Obese people can be fitted with a device that fools their brain into thinking they have eaten to help them lose weight.
The device fools the brain into thinking the stomach is full
The technology, by Transneuronix, comprises a matchbox-sized pacemaker implanted into the abdomen, linked to electrodes in the stomach wall.
Experts said it could be a new tool to fight the UK's obesity problem.
However, it would not work miracles and the user must still eat a healthy diet and do exercise, they cautioned.
The device works by triggering the nerves in the stomach that are involved in digestion.
These tell the brain that the stomach is full so the individual feels as though they have already eaten even though they have not.
Similar devices are available on the market.
A surgeon at Aberdeen University, Mr Duff Bruce, has been trained by US experts how to fit the Transneuronix device.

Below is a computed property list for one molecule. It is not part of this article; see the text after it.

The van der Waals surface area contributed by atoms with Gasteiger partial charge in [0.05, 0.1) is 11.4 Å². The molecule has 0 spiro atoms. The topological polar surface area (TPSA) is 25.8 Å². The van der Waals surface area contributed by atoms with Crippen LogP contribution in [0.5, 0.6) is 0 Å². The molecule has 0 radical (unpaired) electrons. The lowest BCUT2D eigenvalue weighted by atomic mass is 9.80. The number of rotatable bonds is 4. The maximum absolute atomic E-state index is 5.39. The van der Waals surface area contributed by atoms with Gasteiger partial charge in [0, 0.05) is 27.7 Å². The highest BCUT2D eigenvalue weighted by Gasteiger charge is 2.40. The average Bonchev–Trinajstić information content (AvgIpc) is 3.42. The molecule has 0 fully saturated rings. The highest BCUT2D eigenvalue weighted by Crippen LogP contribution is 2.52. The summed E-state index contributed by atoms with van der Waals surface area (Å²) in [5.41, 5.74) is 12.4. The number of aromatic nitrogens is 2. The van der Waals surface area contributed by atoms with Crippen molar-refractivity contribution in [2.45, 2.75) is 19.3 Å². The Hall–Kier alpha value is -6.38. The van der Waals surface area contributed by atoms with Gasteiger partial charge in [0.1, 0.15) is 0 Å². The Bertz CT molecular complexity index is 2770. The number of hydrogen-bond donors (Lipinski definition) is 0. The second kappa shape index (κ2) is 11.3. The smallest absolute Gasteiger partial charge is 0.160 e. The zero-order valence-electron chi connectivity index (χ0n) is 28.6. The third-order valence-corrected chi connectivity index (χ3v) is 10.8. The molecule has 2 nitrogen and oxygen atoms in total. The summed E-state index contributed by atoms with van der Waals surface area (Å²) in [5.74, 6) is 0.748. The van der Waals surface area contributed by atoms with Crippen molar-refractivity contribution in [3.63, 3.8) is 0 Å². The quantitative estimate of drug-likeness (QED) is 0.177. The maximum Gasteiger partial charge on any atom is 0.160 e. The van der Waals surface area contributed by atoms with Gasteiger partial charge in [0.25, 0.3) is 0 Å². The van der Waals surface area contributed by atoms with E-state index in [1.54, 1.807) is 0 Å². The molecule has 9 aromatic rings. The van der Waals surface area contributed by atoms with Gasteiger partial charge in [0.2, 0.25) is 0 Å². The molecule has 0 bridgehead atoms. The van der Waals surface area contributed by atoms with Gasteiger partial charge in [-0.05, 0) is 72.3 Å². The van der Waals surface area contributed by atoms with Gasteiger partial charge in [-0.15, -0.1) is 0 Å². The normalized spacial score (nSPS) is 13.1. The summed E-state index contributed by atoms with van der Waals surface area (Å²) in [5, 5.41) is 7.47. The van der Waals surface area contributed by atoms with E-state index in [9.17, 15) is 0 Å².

He will fit it in three patients in the coming months as part of a clinical trial.
His colleague, Professor Ian Broom, has referred five or six other patients to see if they are also suitable candidates.
Professor Broom, from the department of Clinical Biochemistry and Metabolic Medicine at The Robert Gordon University, said: "It will only be suitable for some patients - they would have to be morbidly obese even to be considered."
However, Transneuronix tells potential patients: "Surgery is not a cure for the chronic disease of morbid obesity, but it can be an effective tool to fight the disease.
"Having surgery does not excuse you from a personal responsibility for your health. If you snack between meals, do not exercise regularly, and do not participate in ongoing post-surgical therapeutic support programs, you can regain weight."
Dr David Haslam, chairman of the National Obesity Forum, said the technology could be "a new tool in the armoury" for fighting obesity.
"It is potentially very valuable, as it could provide another less invasive option other than surgery.
"But it will not create miracles. You have to do all the hard work with it."
Currently, more than 65% of men and 55% of women in the UK are overweight or obese, official figures suggest.